Public Expenditure and Economic Growth in Nigeria (A Granger Causality Approach) 1983-2012


Department of Management Technology, Federal University of Technology, Owerri, Imo State, Nigeria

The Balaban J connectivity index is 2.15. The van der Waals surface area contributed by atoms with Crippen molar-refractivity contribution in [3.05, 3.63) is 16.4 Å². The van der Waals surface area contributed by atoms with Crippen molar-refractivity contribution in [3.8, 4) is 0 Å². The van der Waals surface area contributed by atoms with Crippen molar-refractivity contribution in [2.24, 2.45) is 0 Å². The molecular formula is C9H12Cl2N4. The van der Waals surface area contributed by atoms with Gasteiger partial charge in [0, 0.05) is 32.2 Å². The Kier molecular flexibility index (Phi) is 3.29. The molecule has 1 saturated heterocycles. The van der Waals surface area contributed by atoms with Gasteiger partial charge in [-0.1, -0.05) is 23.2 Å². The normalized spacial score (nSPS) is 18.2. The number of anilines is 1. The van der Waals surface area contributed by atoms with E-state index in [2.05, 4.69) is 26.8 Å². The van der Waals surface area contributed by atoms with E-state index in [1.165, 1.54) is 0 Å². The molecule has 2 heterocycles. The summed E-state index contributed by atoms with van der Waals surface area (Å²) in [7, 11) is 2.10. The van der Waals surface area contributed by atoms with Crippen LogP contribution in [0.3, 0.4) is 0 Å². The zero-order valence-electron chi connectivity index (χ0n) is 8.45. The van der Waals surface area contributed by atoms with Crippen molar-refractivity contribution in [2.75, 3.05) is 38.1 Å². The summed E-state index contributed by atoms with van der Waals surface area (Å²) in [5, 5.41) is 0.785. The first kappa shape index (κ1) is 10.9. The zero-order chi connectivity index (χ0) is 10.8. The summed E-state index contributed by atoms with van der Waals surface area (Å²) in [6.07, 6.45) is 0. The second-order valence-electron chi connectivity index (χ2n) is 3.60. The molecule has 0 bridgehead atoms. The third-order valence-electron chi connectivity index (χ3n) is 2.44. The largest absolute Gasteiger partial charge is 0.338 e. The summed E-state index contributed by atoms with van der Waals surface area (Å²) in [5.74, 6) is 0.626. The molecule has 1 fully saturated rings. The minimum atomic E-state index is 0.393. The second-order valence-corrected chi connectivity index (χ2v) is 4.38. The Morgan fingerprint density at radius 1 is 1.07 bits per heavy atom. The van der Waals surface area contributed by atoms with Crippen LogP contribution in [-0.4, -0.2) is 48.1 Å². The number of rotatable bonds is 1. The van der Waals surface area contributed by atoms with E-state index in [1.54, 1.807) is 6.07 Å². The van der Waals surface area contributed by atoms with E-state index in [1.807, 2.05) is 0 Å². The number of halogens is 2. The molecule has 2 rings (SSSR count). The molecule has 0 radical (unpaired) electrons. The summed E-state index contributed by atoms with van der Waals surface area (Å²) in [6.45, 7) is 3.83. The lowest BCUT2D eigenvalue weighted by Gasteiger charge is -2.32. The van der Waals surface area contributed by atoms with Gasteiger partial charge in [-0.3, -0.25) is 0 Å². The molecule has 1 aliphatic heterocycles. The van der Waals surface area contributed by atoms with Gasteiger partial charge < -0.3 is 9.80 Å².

This paper examines the impact of government expenditure on the Nigerian economy for the period 1983 - 2012. The government expenditure components used as the explanatory variables in the model are: expenditures on Health, Education, Defense, Agriculture and Transportation and Communication. The Gross Domestic Product (GDP) was used as a parameter for measuring economic growth. In order to establish the link between Government expenditure and economic growth in Nigeria, secondary data were collected from the Central Bank of Nigeria (CBN) statistical bulletin. The Augmented Dickey-Fuller (Stationarity) unit root test revealed that there is no unit root in the variables. The Johansen cointegration test result confirms that a long run relationship exists between the Gross Domestic Product (GDP) and government expenditure on Health, Education, Defense, Agriculture and Transportation and Communication. The pairwise granger causality test reveals that dual causalities exists between Government expenditure on health and the GDP, expenditure on education and GDP, expenditure on Agriculture and GDP and expenditure on Transport and Communication and GDP while the Gross Domestic Product causes Defense expenditure. This study concludes that a significant relationship exists between government expenditure and the Gross Domestic Product. It recommends strict monitoring of the expenditure on defense and the provision of modern equipments for the navy, the army and the air force as this would help in fighting the increasing rate of insurgency in the North. There is also need for the increased funding to these critical sectors of the economy in order to facilitate economic growth and the attainment of the millennium development goals.  


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